Let the fashion policing begin.
The Olympics in Tokyo open July 23, when the world’s athletes will march behind their flag-bearers. And when they do, the peanut gallery on what they’re wearing will be open, too.
Olympic gear makes for lively social media fodder, starting with the hours-long Parade of Nations. The year-long wait due to the pandemic has given enthusiasts extra time to ponder what they love or hate.
There’s the Czech Republic and its traditional indigo block-print design with matching fans, already the butt of some jokes. It follows the country’s loud umbrellas and neon-blue Wellington boots of 2012 in London, along with its “Beetlejuice” stripes in Rio in 2016.
Israel’s athletes have see-through nylon jackets with huge pockets, while Emporio Armani decked out Italy’s team in track suits with a reinterpretation of Japan’s rising sun in the colors of the Italian flag: red, green, and white. Liberia received the gift of designer Telfar Clemens, the buzzy Liberian American who makes sought-after bags, and created their kits for the first time.
Things used to be a lot simpler for the athletes, fashion wise. In the beginning, there was no parade, or opening ceremony for that matter. Athletes wore whatever they chose, often walking with the equipment of their sports.
“In the early days it was no big deal,” said David Wallechinksy, executive board member and past president of the International Society of Olympic Historians. “People would just come on. If a team wanted to dress alike they did.”
Mr. Wallechinksy unearthed an image in an archival film showing the 1924 British curlers walking in the Winter Games parade in Chamonix, France, their brooms held high.
In the beginning, clothes were optional altogether, during competition anyway, according to scholars. Athletes often performed in the nude in Ancient Greece. In more modern times, parade uniforms often pay homage to a host country, in addition to traditions, athletic feats, and patriotic flourishes.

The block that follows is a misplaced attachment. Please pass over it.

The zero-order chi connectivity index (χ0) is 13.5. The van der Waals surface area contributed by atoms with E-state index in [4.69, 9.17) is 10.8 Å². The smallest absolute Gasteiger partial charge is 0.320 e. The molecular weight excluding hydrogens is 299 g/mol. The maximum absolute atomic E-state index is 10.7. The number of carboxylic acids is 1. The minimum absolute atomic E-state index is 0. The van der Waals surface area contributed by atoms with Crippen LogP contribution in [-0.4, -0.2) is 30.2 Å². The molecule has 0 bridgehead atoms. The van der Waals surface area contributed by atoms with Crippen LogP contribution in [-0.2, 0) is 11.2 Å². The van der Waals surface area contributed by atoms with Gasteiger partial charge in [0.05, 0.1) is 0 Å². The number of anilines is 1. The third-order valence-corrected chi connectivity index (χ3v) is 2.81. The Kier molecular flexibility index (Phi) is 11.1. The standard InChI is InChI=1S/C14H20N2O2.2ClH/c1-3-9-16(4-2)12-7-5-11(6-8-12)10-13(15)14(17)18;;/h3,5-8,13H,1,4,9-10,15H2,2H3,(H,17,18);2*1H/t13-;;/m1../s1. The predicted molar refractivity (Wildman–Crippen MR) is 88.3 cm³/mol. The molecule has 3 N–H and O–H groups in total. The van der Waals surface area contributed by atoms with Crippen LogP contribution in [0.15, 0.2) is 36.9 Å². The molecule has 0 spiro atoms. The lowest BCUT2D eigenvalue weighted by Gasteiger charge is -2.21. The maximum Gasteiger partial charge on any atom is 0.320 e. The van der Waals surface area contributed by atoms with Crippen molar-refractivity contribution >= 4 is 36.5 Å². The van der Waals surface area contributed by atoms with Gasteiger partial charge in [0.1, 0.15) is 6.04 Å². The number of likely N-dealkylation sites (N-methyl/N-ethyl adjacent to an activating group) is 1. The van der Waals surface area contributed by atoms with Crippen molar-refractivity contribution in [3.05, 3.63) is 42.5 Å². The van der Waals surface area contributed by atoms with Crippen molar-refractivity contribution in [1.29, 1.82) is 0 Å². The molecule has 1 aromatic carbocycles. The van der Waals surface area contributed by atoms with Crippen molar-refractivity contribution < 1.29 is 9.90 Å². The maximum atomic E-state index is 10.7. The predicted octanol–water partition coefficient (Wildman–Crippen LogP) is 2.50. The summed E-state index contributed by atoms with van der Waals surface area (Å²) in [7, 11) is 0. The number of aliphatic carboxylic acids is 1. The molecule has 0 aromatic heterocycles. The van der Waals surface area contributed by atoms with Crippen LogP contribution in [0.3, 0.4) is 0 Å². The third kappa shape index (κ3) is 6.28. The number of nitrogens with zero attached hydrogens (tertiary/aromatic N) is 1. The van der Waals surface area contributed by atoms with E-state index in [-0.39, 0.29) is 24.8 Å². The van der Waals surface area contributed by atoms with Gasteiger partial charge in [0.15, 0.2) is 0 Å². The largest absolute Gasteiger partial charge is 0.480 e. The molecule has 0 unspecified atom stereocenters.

This year, the pandemic has brought on another element: masks.
Australia has its athletes in a sand-colored blazer lined with the names of the country’s 320 Olympic gold medalists. For the closing ceremony, Canada’s Olympic organizers teamed with Levi’s to produce a denim “Canadian tuxedo” jacket alive with Japanese street-style graffiti to be worn with white denim pants.
“This is the gang that comes after you if you say you tried watching ‘Schitt’s Creek’ but couldn’t get into it,” New York Times culture writer Dave Itzkoff tweeted of the look in April, several months after the jacket was unveiled with Team Canada’s other gear.
Alison Brown, host of the Olympic fans podcast “Keep the Flame Alive,” said outfitting Olympic teams, including those competing in the Paralympics, isn’t easy.
“They have to fit all kinds of body types. Think tiny gymnasts, brawny weightlifters, and lanky basketball players. They have to convey something about the nation, honor the host, be serious enough for the solemnity of the occasion but practical enough to be comfortable for hours of standing in the heat,” she said.